Acral erythema in Child
Reactions may occur sooner (24 hours to 3 weeks) and more severely with bolus chemotherapy than with low-dose continuous infusion and are usually reproducible with challenge.
Acral erythema may occur as part of a broader eruption, known as toxic erythema of chemotherapy, in which acral and intertriginous areas are involved. It is characterized by a painful erythematous rash, often with associated edema located on the palms, fingers, and soles preceded by dysesthesia.
A similar condition, hand-foot skin reaction (HFSR), occurs with MKI therapy; it has been reported in both children and adults. It can affect up to 60%-70% of patients being treated with MKIs, particularly those treated with regorafenib, sorafenib, sunitinib, and cabozantinib, with the incidence being reported to decrease with each subsequent cycle of MKI therapy.
Patients may experience prodromal symptoms such as tingling, burning, and pain in their palms and soles within 1-6 weeks of starting treatment with MKIs. There are 3 clinical stages of HFSR: the inflammatory phase, the hyperkeratotic phase, and the resolution phase. The National Cancer Institute Common Terminology Criteria for Adverse Events (NCI-CTCAE) version 4.0 criteria can be used to grade HFSR severity. (See Management Pearls.)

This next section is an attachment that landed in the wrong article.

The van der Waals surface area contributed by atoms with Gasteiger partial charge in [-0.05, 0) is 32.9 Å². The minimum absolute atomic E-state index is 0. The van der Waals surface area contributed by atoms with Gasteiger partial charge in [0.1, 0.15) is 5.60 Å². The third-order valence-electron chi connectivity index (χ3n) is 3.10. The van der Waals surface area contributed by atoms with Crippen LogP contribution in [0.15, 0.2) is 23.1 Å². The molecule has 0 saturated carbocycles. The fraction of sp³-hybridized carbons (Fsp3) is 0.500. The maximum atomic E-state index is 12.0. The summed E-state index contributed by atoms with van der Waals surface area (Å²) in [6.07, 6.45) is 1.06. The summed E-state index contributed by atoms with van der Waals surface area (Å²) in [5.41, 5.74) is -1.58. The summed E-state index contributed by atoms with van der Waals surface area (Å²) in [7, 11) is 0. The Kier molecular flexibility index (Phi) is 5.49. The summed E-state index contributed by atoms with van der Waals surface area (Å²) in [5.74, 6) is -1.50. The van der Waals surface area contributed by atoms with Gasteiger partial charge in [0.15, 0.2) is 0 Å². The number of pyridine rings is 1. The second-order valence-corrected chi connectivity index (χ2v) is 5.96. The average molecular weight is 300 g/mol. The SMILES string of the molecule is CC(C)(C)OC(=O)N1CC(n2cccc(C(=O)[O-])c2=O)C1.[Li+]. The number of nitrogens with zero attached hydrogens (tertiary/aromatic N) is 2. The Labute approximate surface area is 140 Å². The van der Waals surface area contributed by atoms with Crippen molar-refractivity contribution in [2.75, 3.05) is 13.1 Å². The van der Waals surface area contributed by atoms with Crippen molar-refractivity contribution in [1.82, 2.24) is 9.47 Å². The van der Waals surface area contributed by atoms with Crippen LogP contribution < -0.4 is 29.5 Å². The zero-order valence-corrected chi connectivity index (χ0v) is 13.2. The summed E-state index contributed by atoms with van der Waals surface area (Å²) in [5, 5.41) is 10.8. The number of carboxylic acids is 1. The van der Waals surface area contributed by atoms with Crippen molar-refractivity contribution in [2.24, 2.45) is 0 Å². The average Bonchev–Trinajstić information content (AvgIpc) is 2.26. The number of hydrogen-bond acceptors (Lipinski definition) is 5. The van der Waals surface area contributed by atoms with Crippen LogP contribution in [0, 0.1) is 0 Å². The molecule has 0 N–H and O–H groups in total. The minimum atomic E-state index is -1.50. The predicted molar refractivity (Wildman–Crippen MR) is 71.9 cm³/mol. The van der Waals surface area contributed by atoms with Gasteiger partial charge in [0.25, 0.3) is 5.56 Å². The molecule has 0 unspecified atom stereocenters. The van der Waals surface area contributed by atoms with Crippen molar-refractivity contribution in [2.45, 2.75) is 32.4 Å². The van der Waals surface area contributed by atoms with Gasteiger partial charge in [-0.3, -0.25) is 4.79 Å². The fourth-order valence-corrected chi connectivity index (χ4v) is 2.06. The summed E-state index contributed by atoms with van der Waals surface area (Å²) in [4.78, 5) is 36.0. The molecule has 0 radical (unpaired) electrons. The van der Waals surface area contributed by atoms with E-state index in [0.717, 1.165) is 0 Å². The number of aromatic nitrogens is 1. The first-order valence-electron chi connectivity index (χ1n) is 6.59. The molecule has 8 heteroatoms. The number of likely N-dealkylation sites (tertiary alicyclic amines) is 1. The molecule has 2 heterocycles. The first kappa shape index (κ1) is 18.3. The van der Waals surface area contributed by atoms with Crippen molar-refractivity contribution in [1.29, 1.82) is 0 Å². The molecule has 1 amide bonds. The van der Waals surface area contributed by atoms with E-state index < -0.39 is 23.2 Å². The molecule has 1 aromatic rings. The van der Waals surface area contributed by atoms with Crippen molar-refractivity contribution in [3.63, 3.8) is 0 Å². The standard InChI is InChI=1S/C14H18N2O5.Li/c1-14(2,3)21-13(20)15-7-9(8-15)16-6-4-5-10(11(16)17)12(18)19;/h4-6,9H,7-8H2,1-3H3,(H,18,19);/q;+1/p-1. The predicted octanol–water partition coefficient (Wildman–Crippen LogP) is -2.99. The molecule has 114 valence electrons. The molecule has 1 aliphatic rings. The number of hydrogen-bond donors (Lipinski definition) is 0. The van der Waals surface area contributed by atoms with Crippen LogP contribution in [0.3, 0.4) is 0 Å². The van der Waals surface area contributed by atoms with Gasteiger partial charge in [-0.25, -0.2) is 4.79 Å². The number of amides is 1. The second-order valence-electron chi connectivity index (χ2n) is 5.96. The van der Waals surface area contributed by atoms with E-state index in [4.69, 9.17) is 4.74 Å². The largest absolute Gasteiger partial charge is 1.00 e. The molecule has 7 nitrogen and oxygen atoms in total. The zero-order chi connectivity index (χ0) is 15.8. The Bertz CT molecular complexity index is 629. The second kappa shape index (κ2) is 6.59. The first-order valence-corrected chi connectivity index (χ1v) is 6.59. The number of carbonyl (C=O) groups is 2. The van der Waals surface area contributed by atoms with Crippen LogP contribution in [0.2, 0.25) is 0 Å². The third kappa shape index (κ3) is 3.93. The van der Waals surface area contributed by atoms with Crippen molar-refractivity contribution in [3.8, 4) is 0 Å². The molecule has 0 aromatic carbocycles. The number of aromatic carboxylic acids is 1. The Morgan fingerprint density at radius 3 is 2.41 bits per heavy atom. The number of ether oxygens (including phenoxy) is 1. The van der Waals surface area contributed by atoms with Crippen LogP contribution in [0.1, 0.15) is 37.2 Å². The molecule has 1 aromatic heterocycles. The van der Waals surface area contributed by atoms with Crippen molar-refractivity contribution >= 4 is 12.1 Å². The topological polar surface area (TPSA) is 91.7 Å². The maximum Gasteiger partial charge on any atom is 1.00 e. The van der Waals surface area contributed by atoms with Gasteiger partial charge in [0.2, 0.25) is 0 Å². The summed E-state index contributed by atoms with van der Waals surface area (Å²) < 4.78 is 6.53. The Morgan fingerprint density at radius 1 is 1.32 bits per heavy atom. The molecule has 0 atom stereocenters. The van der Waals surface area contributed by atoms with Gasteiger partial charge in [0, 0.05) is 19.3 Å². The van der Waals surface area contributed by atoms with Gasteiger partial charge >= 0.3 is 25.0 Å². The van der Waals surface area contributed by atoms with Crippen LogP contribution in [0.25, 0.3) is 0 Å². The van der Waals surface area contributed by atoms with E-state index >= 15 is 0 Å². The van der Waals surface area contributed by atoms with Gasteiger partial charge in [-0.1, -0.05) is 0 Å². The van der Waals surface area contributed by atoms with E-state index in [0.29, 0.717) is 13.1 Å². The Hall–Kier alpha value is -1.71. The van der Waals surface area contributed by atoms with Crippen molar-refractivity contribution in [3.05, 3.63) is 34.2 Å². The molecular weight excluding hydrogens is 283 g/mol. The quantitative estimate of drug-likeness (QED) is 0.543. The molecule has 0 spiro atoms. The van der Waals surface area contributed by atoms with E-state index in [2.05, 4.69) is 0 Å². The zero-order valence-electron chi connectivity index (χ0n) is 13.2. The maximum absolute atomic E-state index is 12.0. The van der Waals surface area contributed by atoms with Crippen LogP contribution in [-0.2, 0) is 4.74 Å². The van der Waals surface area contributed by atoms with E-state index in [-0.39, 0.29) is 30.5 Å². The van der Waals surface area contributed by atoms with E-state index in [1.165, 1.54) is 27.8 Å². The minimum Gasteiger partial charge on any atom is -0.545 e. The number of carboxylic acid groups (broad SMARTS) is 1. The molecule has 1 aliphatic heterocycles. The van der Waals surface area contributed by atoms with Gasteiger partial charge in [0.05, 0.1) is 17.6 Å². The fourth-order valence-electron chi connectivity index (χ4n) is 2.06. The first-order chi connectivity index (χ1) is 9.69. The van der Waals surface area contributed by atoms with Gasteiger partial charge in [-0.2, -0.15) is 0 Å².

L27.1 – Localized skin eruption due to drugs and medicaments taken internally
238993006 – Acral erythema
Differential Diagnosis & Pitfalls
- Raynaud phenomenon
- Acute contact dermatitis / contact dermatitis (pediatric)
- Burn (see thermal or electrical burn; chemical burns are covered separately, by chemical agent)
- Early serum sickness
- Periungual erythema may be seen with dermatomyositis / juvenile dermatomyositis, systemic lupus erythematosus, HIV, and hepatitis C.
- Papular-purpuric gloves and socks syndrome has been reported with parvovirus B19 and cytomegalovirus infection.
- Acute graft-versus-host disease
- PATEO syndrome (periarticular thenar erythema with onycholysis)
Drug Reaction Data